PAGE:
Richard Johnson is Out at Page Six, Emily Smith to Take Over
Johnson -- according to the item placed, of course, in Page Six -- is going to be working on "new digital ventures for News Corp." Taking Johnson's place will be Emily Smith, who cut her teeth working with Johnson, starting at the column last summer. A few things to immediately process:
- Page Six now has an all-female staff. The last male staffer to work the gossip sheet besides Johnson, Neel Shah, left earlier this summer for L.A.
- Smith, with one year at Page Six, has the most experience at the New York Post of all three staffers on it.
- It was first reported by Gawker that Johnson wanted to go to L.A. for a job with the Hollywood Reporter, but couldn't because of a contract he wouldn't be let out of by News Corp/the Post.
- Last month, this paper published a cover story documenting the changing face of Page Six, and Johnson's strong desire to go west after a lifetime in New York City (and most of it spent working at the Post), noting that it was only a matter of time before Johnson left. Looks like that time just came.
- Ben Smith also rightfully pointed out that the move comes in the same week as another old-school print guy -- Howard Kurtz -- leaving his former print home (the Washington Post) for a digital venture (The Daily Beast) as well. One more and we'll be able to name this week something fun.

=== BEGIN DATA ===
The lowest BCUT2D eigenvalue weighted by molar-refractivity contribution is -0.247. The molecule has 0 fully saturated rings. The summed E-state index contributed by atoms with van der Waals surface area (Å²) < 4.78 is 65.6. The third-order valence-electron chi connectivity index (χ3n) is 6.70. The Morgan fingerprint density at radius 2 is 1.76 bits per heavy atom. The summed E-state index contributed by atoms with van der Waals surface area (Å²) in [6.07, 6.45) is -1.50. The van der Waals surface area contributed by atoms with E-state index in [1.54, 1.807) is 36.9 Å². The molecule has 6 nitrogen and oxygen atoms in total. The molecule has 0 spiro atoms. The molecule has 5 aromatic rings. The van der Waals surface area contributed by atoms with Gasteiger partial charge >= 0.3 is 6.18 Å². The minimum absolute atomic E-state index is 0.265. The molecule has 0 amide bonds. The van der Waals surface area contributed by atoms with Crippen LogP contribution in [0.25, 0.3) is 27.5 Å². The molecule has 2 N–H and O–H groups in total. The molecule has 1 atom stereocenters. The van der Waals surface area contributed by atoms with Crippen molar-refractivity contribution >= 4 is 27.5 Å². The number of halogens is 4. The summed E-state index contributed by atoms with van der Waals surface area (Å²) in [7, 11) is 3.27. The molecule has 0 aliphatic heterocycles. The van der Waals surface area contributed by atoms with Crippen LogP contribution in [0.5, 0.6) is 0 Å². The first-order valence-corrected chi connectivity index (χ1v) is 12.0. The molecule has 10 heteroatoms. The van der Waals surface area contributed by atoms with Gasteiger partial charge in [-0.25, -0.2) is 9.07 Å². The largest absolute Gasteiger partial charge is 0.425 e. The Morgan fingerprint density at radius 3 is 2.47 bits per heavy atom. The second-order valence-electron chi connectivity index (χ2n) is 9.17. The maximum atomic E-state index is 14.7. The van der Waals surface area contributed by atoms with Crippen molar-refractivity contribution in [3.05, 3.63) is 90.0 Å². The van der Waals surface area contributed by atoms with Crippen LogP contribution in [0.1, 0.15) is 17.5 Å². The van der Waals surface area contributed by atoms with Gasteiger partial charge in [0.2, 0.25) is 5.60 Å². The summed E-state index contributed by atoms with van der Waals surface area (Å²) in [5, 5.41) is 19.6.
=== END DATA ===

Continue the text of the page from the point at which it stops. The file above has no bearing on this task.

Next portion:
- Page Six had all of its moxie housed in Johnson, who's played with his elbows out in New York for quite a long time. The last of New York's working old-school gossips is former Page Six-er Frank DiGiacomo, who's editing the New York Daily News' Gatecrasher column as of a few months ago. DiGiacomo was brought in to ramp up the Daily News' gossip presence after NYDN gossip columnist and reporter George Rush unexpectedly took a buyout (in part, we've heard, because of the exhausting tyranny of features editor Orla Healy, who was fired last month from her job).
- Johnson has no publicly discernable knowledge or experience working with "digital ventures," and had nothing to do with the short-lived PageSix.com. Rampant speculation: he may end up overseeing the editorial side in the launch of a digital product, maybe in a mutually beneficial agreement for Johnson to bide his time until his News Corp contract runs out, at which point, his options are obviously very, very open.
- News Corp clearly doesn't have a problem hurting the already-suffering New York Post, which has been bleeding staffers when they can't fire the ones fucking up, like their bad-tips-handing-down chief.
Johnson changed the face of American gossip; if there's any art or craftsmanship left in it today, nobody would question the fact that he was a heavy hand in it. Johnson was without a doubt one of the most influential New Yorkers in the history of this city's presses, and now he's going to L.A., because as anybody knows, too much of this city will make you fucking insane, and if there's any job that will inevitably drive one to overdose on New York City, it's writing Page Six for over 20 years. Plenty of people will trot out plenty of supporting press lines about Emily Smith, many of which might be true: she is a hard worker, she does come from the U.K.'s notoriously insane and competitive gossip culture, she is cut out for the gig. But nobody's replacing Johnson, or the native New Yorker's natural talent for the job anytime soon (e.g. "ever"). The bottom line is this: the once-mighty reign of Page Six is now, categorically, finally finished. An era of gossip in New York is over.